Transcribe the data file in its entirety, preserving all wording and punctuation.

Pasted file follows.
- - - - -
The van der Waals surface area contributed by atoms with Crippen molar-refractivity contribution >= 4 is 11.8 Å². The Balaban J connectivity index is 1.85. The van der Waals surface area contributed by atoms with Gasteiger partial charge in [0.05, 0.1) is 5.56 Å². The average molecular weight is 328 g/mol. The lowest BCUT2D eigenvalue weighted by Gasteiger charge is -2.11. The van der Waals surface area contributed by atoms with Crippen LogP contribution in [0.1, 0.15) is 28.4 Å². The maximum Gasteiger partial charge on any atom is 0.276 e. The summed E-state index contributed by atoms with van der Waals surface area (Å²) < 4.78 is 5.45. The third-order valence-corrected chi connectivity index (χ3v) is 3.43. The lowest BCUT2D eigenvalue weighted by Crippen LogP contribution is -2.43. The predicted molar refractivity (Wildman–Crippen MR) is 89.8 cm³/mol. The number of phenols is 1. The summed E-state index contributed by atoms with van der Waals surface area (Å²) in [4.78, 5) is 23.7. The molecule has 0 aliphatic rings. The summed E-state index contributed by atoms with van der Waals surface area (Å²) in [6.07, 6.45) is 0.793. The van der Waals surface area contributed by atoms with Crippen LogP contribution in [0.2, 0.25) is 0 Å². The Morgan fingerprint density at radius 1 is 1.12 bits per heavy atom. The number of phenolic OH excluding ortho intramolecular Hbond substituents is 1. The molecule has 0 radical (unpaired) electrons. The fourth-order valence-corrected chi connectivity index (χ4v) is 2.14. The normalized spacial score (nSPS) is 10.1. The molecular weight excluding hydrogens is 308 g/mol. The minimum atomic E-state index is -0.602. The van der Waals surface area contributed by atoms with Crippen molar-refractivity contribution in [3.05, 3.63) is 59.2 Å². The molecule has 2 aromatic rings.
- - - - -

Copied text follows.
The van der Waals surface area contributed by atoms with Crippen molar-refractivity contribution >= 4 is 11.8 Å². The Balaban J connectivity index is 1.85. The van der Waals surface area contributed by atoms with Gasteiger partial charge in [0.05, 0.1) is 5.56 Å². The average molecular weight is 328 g/mol. The lowest BCUT2D eigenvalue weighted by Gasteiger charge is -2.11. The van der Waals surface area contributed by atoms with Crippen LogP contribution in [0.1, 0.15) is 28.4 Å². The maximum Gasteiger partial charge on any atom is 0.276 e. The summed E-state index contributed by atoms with van der Waals surface area (Å²) < 4.78 is 5.45. The third-order valence-corrected chi connectivity index (χ3v) is 3.43. The lowest BCUT2D eigenvalue weighted by Crippen LogP contribution is -2.43. The predicted molar refractivity (Wildman–Crippen MR) is 89.8 cm³/mol. The number of phenols is 1. The summed E-state index contributed by atoms with van der Waals surface area (Å²) in [4.78, 5) is 23.7. The molecule has 0 aliphatic rings. The summed E-state index contributed by atoms with van der Waals surface area (Å²) in [6.07, 6.45) is 0.793. The van der Waals surface area contributed by atoms with Crippen LogP contribution in [0.2, 0.25) is 0 Å². The Morgan fingerprint density at radius 1 is 1.12 bits per heavy atom. The number of phenolic OH excluding ortho intramolecular Hbond substituents is 1. The molecule has 0 radical (unpaired) electrons. The fourth-order valence-corrected chi connectivity index (χ4v) is 2.14. The normalized spacial score (nSPS) is 10.1. The molecular weight excluding hydrogens is 308 g/mol. The minimum atomic E-state index is -0.602. The van der Waals surface area contributed by atoms with Crippen molar-refractivity contribution in [3.05, 3.63) is 59.2 Å². The molecule has 2 aromatic rings.